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Thursday, March 30

One night @ call center is not for me !

"One night @ call center" is the kind of book that deserves a review by Akshaya. However I see little hope of ever being able to make him read it, so I will have to do the honor.

It is easily the most pedestrian and useless piece of work that I have put my hands on. Let's not even try to get into the literary merits of book, since it has none and since, author accepts that in the first few pages itself, but the sheer nonsense of the plot is itself unbearable. So you have this call center and the call traffic is low and jobs are being cut and you have to save it. So what do you do? Just call up Americans saying they have been attacked by a virus and ask to call back and voila! The traffic is up and jobs are saved. And supposedly the author, Chetan Bhagat, went to two of India's most premiere institutions, IIT Delhi and IIM Ahmedabad! At least I expected something better from him, something that was not so downright nonsense.

But even before all this drama begins to unfold, Bhagat manages to irritate hell out of you with his stereotypes, clichés and totally one dimensional characterization. So all the Americans are "dumb ass", the bad boss is bad in every sense you can think of and out of the six main characters, one has an abusive mother-in-law, one has a emotionally blackmailing mother, one has been kicked out by his son and daughter-in-law and so on. He hardly assigns any individuality to his characters, projecting any attribute of one character on the whole category. So after every 2-3 pages you find a statement like "girls are like this..", "only girls can do this...", "all girls can do this.." blah blah... you get the drift. Emotions come and go like passengers on a metro stations, 12 second and gone !

Interestingly, almost every review that I read on the net for the book claimed that the book is not for "high brow" literature fans and should not be judged by those standards and that Chetan Bhagat is a good story teller. All I can say is that Chetan Bhagat is not a good story teller, not by any standards as shown by his two works till now, although the first books as slightly better as compared to this one. And about the book not being for "high brow" literature fans, I think that is a mild way of putting that the book is mediocre. It is the same mentality that prompts book titles like "xxx for dummies" and nobody feels offended by them. The bad, downright pathetic things are packaged up as "being for the masses" and are taken up enthusiastically by "masses". I do not wish to be a part of the circus however.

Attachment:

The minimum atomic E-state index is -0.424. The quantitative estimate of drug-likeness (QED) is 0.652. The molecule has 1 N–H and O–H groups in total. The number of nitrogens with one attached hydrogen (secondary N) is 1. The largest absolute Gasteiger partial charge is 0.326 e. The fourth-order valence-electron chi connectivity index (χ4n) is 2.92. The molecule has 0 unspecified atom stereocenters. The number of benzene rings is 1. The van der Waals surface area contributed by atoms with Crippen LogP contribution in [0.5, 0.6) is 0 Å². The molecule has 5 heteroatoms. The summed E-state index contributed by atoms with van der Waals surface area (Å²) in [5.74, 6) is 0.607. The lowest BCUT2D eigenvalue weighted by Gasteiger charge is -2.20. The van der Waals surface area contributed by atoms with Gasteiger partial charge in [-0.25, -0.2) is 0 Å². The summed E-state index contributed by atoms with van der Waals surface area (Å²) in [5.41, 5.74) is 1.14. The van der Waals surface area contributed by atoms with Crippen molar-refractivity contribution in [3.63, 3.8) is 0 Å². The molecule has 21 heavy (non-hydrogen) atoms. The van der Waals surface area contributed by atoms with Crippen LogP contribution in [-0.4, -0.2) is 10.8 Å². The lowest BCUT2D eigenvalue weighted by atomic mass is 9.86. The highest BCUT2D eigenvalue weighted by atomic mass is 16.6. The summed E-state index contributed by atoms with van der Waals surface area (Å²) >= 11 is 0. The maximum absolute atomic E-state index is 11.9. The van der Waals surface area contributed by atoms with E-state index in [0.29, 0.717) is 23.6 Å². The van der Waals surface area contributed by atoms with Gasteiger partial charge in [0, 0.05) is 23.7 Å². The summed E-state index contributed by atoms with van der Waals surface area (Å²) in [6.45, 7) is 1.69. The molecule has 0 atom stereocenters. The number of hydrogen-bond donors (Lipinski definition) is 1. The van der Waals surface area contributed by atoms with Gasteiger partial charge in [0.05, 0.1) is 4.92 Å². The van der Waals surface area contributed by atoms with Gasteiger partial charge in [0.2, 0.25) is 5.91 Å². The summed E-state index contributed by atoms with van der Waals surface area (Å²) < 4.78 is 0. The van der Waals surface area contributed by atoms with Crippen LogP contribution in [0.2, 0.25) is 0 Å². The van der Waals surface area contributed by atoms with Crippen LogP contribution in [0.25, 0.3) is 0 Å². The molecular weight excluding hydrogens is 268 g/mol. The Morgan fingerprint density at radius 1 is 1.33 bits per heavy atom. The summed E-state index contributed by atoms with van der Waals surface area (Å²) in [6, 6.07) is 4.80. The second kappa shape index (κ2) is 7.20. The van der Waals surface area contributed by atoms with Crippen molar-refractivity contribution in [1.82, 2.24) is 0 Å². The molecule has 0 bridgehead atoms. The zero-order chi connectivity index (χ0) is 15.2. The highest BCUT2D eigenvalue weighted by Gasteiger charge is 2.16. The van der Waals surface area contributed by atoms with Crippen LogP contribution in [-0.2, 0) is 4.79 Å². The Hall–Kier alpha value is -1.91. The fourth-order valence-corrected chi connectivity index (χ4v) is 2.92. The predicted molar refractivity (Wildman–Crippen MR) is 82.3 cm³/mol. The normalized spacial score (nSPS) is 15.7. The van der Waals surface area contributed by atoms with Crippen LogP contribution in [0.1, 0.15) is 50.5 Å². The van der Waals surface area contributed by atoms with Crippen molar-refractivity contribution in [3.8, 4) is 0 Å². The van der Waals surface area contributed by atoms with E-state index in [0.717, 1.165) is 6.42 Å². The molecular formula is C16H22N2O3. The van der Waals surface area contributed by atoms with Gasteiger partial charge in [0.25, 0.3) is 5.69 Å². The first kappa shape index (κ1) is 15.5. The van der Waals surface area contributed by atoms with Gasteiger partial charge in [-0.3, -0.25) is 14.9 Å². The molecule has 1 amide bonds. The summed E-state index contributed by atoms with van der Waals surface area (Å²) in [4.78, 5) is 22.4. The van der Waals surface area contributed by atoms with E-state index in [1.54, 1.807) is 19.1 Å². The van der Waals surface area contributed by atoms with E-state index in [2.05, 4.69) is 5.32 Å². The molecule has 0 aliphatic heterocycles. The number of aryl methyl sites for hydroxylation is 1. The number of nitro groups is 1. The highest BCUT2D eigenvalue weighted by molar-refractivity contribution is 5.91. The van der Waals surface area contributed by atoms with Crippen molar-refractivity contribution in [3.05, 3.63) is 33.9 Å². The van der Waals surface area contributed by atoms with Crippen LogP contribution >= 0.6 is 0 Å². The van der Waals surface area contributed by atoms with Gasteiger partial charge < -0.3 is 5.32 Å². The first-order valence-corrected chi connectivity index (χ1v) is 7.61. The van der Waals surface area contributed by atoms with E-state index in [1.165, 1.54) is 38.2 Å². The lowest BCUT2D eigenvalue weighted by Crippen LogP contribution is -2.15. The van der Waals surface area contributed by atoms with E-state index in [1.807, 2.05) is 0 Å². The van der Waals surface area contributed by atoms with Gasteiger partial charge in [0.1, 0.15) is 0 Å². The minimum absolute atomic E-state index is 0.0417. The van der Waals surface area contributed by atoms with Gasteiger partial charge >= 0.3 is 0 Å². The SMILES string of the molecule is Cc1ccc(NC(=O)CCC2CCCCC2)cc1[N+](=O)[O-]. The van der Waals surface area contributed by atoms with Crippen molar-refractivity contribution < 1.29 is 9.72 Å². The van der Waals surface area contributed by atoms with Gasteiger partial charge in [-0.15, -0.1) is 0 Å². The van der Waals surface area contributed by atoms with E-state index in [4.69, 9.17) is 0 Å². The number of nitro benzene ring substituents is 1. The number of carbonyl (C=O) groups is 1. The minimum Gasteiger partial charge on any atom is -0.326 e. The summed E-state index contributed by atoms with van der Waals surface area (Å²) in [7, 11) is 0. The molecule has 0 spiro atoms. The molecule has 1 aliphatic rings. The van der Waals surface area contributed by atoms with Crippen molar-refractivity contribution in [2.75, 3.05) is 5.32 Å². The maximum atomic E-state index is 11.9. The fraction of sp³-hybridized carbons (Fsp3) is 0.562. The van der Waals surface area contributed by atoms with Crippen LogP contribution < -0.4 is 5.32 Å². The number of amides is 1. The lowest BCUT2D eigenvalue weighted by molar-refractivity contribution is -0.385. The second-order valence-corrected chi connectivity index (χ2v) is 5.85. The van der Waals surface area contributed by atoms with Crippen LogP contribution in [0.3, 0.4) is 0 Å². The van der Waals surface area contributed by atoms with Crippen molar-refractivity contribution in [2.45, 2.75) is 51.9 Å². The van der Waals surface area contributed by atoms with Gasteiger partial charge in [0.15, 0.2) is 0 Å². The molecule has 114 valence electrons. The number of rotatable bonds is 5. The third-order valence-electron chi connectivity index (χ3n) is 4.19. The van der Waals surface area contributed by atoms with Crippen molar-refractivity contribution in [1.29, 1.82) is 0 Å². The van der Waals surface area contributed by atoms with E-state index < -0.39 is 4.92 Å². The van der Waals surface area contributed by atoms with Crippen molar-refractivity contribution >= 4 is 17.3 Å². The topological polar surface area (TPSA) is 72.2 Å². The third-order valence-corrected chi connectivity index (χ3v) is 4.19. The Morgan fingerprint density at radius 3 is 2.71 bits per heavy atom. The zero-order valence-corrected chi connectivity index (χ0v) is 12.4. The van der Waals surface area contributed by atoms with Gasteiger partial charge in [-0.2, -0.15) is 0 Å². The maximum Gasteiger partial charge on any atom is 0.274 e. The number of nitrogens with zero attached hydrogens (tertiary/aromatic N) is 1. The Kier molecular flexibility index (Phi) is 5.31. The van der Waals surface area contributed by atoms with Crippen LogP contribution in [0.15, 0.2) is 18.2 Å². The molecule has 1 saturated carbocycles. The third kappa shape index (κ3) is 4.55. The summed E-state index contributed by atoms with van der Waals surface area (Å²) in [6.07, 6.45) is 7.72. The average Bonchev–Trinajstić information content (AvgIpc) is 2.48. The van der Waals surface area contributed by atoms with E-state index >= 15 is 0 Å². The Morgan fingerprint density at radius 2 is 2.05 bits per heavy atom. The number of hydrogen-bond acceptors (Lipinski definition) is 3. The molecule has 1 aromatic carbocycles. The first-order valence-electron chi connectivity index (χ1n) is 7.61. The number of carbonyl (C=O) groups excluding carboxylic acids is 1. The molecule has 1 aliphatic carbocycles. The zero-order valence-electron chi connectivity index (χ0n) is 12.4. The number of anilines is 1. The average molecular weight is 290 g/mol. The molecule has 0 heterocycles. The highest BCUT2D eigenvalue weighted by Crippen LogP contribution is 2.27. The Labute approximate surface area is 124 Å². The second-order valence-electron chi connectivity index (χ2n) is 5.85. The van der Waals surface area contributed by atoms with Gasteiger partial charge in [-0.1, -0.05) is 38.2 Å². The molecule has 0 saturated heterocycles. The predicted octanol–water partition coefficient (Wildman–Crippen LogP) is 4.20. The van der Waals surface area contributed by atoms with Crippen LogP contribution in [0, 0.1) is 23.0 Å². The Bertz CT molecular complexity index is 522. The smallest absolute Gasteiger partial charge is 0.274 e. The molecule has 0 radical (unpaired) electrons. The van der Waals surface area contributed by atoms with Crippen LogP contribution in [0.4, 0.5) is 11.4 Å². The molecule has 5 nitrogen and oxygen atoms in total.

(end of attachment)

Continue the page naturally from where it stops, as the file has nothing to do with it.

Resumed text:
Incidentally, Bhagat's website proclaims him to be the author of two "contemporary classics! Should we roll the drums?

Wednesday, March 22

With language we lose !

This post is in response to the comment by Ankur on the last post.

I am not at all saying that the people asking those question are superficial. But all this redundant communication doesn't even ring a bell anymore and the instances on which it leads to further things, are going down sharply. After throwing that trendy question and getting the trendy reply, half of the time none of the persons involved have any idea what to say next. I believe that many times it is not the lack of things to talk but our decreasing powers of engaging in a meaningful interaction.

And partial blame for this goes to the language. Why do people learn English? For money, for wealth. The biggest "economic" power of modern India is its army of English speaking graduates. English is valuable to people not because they find it very apt for their expressions, but because it represents status, it represents whatever is modern, whatever is chic and because it brings in money. And before we realize, we start living according to the language. The close relationship between language and society works both ways. Suddenly words like Holi and Diwali find themselves in alien lands often tagged with phrases like "festival of colors" and "festival of lights". And while the most frontline things are able to push their way into the new language, a lot more just drops out and we don't realize. The customs are mapped to the words in the new language and first they lose their context and then the meaning.